Godot Engine vs libGDX

26. February 2023

I create games since 2018 and here I want to share my experience with libGDX and Godot. Both are open source and completely free to use with no revenue share or license prices, like other game development environments have. In total, I currently released 3 games with libGDX and 2 with Godot for Android and iOS.
I started in 2018 with libGDX because I knew how to code Java and liked the fact that everything is code and there's no GUI editor where I have to click checkboxes and hoping to remember which one did what. Then, around 2020 I tried to use Godot version 3 and I really loved how it worked. So, since then I develop games only with Godot but still maintain my libGDX games and I'm working on releasing them all on iOS.
Note: This is my own experience that I want to share with you but of course some things might be subjective and biased by my opinions. So, the best advice I can give is to try all game development environments that you want and find the one that works for you.


LibGDX is a simple but powerful Java library for cross-platform game development. You can create 2D and 3D games for Windows, macOS, Linux, Android, iOS and HTML5. You need to code everything in Java and there's no Editor like you get with Godot. So, you can use your favorite Java IDE like Eclipse, IntelliJ, Android Studio or whatever you prefer. This makes libGDX really powerful because it lets you control and define every aspect of your game. From loading the assets, to freeing the memory and positioning the button is done by you and by pure code. No automatic memory management or graphical editor to make this tasks easier. It is still active maintained but it hasn't a big developer community like Godot. Unity has probably the biggest mobile games development community. Since you can add every other Java or Android library of your choice, it supports a lot of third party plugins.


Java and Kotlin are the official programming languages for Android and so, libGDX works really well on Android. The final App size is really small. My games are less than 3 MB big and the performance is really great. I haven't stress tested the performance, but it seems much faster than Godot, especially on older devices. You can build your games with gradle and also use automated CI/CD tools to automate everything. Here you can find my Github Action to export and upload your games to the Google Play Store


LibGdx also works on iOS using the RoboVM gradle plugin. It translates the Java code into iOS machine code and so it can work on iPhones. The performance is good but the app size increases drastically. The 3 MB now raise to around 50 MB or more, but it is the price to pay to have libGDX on iOS devices. I also created a Github Action to export and upload your games to the Apple App Store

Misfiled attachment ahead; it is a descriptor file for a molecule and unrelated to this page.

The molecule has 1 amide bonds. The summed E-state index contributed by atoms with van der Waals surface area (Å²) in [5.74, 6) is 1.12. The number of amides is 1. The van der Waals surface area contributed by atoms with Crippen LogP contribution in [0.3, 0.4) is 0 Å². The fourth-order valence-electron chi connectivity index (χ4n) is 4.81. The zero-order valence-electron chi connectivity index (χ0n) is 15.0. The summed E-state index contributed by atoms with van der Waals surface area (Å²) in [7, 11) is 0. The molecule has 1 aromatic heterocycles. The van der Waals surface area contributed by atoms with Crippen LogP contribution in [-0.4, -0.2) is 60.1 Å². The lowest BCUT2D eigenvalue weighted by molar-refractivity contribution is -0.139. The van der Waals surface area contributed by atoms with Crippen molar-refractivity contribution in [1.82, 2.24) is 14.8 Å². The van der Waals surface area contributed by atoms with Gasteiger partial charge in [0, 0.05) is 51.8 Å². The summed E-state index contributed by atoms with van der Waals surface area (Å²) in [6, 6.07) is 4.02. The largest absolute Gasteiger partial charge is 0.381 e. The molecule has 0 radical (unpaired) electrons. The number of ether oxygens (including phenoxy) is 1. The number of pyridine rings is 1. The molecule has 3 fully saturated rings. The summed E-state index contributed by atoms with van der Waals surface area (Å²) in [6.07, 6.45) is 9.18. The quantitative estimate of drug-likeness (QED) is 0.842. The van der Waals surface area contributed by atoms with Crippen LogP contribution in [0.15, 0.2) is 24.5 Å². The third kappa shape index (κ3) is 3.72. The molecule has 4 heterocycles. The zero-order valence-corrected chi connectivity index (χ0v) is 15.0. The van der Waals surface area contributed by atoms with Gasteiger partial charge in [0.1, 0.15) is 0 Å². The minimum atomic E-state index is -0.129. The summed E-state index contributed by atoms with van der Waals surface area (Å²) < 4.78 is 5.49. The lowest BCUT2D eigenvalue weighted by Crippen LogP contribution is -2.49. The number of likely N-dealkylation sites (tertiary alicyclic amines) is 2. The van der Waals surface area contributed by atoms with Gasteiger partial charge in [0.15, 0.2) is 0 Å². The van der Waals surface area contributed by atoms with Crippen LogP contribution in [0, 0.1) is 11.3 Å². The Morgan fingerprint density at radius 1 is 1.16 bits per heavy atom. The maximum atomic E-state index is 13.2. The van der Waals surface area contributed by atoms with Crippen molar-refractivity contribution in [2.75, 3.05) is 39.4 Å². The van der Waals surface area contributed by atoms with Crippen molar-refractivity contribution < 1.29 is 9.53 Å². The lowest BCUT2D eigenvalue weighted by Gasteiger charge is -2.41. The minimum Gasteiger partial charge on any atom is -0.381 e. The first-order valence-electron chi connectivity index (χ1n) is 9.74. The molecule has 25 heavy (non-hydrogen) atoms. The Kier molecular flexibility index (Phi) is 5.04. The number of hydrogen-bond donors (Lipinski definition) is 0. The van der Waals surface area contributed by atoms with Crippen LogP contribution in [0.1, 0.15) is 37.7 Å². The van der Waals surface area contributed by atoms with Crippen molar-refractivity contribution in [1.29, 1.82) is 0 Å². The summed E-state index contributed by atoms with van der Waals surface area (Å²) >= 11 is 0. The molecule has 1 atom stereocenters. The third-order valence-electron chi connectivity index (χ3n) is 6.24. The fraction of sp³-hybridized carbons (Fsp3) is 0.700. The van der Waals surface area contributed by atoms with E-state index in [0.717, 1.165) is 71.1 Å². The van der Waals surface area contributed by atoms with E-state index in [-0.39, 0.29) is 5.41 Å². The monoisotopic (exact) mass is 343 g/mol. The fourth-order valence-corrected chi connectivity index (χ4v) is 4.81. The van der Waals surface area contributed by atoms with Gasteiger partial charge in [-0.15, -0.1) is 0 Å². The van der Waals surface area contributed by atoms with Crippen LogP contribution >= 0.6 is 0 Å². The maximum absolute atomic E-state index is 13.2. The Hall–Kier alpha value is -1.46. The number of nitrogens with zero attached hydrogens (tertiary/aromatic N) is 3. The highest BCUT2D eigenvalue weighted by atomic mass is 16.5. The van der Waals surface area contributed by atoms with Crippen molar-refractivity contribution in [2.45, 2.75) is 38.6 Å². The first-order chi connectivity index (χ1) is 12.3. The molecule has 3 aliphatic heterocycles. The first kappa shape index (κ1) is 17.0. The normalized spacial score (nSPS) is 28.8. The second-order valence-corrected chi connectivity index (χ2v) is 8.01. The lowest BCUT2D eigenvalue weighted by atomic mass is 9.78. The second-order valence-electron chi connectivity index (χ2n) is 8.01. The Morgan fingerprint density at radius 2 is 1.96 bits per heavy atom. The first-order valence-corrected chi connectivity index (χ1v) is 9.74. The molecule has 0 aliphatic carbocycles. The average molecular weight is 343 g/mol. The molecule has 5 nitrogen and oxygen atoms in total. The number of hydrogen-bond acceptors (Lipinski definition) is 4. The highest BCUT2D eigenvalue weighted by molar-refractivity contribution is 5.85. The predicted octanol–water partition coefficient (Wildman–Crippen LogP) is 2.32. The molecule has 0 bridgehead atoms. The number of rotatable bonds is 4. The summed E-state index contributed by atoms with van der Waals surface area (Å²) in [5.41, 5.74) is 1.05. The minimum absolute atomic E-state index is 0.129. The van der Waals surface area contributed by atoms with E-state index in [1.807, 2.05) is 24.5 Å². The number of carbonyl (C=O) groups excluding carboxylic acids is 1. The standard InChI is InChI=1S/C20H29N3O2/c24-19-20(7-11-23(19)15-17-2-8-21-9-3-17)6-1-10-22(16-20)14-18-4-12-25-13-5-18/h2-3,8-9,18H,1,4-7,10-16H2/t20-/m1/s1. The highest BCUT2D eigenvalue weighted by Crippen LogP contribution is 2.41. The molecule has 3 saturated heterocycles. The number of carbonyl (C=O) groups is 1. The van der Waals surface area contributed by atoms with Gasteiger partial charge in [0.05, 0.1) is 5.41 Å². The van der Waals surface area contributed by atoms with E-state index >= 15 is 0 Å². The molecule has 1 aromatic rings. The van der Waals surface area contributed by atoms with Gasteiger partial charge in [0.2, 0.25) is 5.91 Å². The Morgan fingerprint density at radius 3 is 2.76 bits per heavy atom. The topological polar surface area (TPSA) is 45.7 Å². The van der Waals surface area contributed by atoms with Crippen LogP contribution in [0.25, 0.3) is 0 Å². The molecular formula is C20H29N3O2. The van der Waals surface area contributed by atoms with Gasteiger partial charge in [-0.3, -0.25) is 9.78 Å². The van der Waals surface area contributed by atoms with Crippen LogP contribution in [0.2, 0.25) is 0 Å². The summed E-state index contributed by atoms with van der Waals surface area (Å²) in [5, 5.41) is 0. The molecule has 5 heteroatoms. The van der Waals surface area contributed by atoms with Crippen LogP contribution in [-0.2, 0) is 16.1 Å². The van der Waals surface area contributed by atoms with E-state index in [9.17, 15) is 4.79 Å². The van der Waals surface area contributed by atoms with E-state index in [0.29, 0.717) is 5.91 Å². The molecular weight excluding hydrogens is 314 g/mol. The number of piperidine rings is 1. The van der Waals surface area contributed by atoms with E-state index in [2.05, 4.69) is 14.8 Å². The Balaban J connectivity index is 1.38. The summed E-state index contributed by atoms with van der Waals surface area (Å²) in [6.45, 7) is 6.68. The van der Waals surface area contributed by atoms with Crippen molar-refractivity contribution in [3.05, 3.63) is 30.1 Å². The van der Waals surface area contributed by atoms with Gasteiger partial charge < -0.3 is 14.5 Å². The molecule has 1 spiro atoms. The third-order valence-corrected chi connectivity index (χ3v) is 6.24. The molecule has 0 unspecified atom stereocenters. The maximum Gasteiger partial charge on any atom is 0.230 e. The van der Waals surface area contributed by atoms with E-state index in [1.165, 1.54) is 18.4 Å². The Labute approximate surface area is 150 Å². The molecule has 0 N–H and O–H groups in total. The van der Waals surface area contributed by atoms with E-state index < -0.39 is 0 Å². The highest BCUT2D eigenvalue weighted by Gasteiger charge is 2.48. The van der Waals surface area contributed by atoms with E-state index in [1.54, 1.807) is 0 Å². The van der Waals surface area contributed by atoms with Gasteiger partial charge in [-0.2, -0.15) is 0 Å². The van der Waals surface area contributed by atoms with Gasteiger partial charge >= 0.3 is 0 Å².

Useful tools

The most useful tool I found to create your UI elements is the libGDX Skin Composer
This tool gives you a easy way to create your custom buttons, fonts, labels etc. with a GUI editor. It seems that now this tool also has a Scene Composer, I haven't tried it yet. So you can even create your game's GUI with this tool without having to code.


Godot is a also cross-platform game engine that has only a single executable without any other dependencies. You simply need to download the around 30 MB big executable and run it on your Linux, Windows or macOS machine. Since the editor itself is created with Godot and Godot can be exported to Android, there is even a running editor for Android. It is still buggy and in early stage but it works! Godot is still young (initial release 2014) but it already has a big community and a lot of contributors. One downside of Godot (at the time of writing this, early 2023) is that some plugins, that you can easily find for other game engines, like Firebase or AdMob, have no official release and are solely created by the Godot community. So the plugin you use today, might not work tomorrow, until you fix it by yourself. I tried Google AdMob and Firebase on Godot, but then removed them, because I no longer wanted to contribute to privacy invading and with Ads loaded games. Thus, I removed all third party libraries and hope to make a few bucks only with donations.


Godot works well on Android and an empty game is about 8 MB big. My games are between 30 and 50 MB big, but most of the memory comes from the assets. And of course, I also created a Github Action for Godot to export and upload your game to the Google Play Store


Godot also works well with iOS, but you'll need a macOS device to export, execute and upload the game to the App Store. Or you simply use my Github Actions that does the uploading automatically for you, with no physical Mac device needed

Final thoughts

If you know Java well and you want to take completely control of your game, then libGDX is perfect for you. But if you like fast development, creating your UI by mouse dragging and clicking, you should go for Godot. Both are powerful tools to create games. I must say that starting with libGDX taught me the basics of game programming, from loading and freeing the used assets to using the game loop for drawing them. So, switching then to Godot allowed me to appreciate all the magical automated tasks that Godot does behind the scenes even more. As a result, I can focus more on the actual game than needing to code each button position manually.

Every feedback is welcome

Feel free to write me an email at info@simondalvai.org and comment on Mastodon or HackerNews.

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